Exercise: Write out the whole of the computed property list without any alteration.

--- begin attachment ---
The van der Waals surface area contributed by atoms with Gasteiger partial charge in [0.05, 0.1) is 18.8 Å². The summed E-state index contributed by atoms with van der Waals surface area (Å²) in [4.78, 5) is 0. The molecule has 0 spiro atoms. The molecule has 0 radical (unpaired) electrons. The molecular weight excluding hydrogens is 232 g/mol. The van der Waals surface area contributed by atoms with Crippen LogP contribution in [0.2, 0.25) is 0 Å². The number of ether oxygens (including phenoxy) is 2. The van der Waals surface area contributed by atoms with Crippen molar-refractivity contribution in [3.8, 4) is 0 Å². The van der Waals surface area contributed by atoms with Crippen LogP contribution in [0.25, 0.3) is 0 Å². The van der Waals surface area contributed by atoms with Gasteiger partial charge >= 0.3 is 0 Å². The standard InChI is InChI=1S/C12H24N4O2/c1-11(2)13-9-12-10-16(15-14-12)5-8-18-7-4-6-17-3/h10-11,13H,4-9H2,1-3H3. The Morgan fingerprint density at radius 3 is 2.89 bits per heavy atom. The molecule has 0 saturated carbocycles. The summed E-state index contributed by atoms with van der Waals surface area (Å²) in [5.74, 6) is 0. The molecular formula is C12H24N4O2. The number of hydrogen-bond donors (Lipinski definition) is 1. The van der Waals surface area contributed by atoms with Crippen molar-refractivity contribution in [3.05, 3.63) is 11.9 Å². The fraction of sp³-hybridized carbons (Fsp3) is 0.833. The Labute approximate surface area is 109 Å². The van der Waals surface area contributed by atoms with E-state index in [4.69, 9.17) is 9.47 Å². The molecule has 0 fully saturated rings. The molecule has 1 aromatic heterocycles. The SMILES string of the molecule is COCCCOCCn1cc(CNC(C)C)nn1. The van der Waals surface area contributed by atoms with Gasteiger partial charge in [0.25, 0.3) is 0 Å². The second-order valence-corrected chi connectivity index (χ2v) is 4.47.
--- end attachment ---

The van der Waals surface area contributed by atoms with Gasteiger partial charge in [0.05, 0.1) is 18.8 Å². The summed E-state index contributed by atoms with van der Waals surface area (Å²) in [4.78, 5) is 0. The molecule has 0 spiro atoms. The molecule has 0 radical (unpaired) electrons. The molecular weight excluding hydrogens is 232 g/mol. The van der Waals surface area contributed by atoms with Crippen LogP contribution in [0.2, 0.25) is 0 Å². The number of ether oxygens (including phenoxy) is 2. The van der Waals surface area contributed by atoms with Crippen molar-refractivity contribution in [3.8, 4) is 0 Å². The van der Waals surface area contributed by atoms with Crippen LogP contribution in [0.25, 0.3) is 0 Å². The van der Waals surface area contributed by atoms with Gasteiger partial charge >= 0.3 is 0 Å². The standard InChI is InChI=1S/C12H24N4O2/c1-11(2)13-9-12-10-16(15-14-12)5-8-18-7-4-6-17-3/h10-11,13H,4-9H2,1-3H3. The Morgan fingerprint density at radius 3 is 2.89 bits per heavy atom. The molecule has 0 saturated carbocycles. The summed E-state index contributed by atoms with van der Waals surface area (Å²) in [5.74, 6) is 0. The molecular formula is C12H24N4O2. The number of hydrogen-bond donors (Lipinski definition) is 1. The van der Waals surface area contributed by atoms with Crippen molar-refractivity contribution in [3.05, 3.63) is 11.9 Å². The fraction of sp³-hybridized carbons (Fsp3) is 0.833. The Labute approximate surface area is 109 Å². The van der Waals surface area contributed by atoms with E-state index in [4.69, 9.17) is 9.47 Å². The molecule has 0 fully saturated rings. The molecule has 1 aromatic heterocycles. The SMILES string of the molecule is COCCCOCCn1cc(CNC(C)C)nn1. The van der Waals surface area contributed by atoms with Gasteiger partial charge in [0.25, 0.3) is 0 Å². The second-order valence-corrected chi connectivity index (χ2v) is 4.47.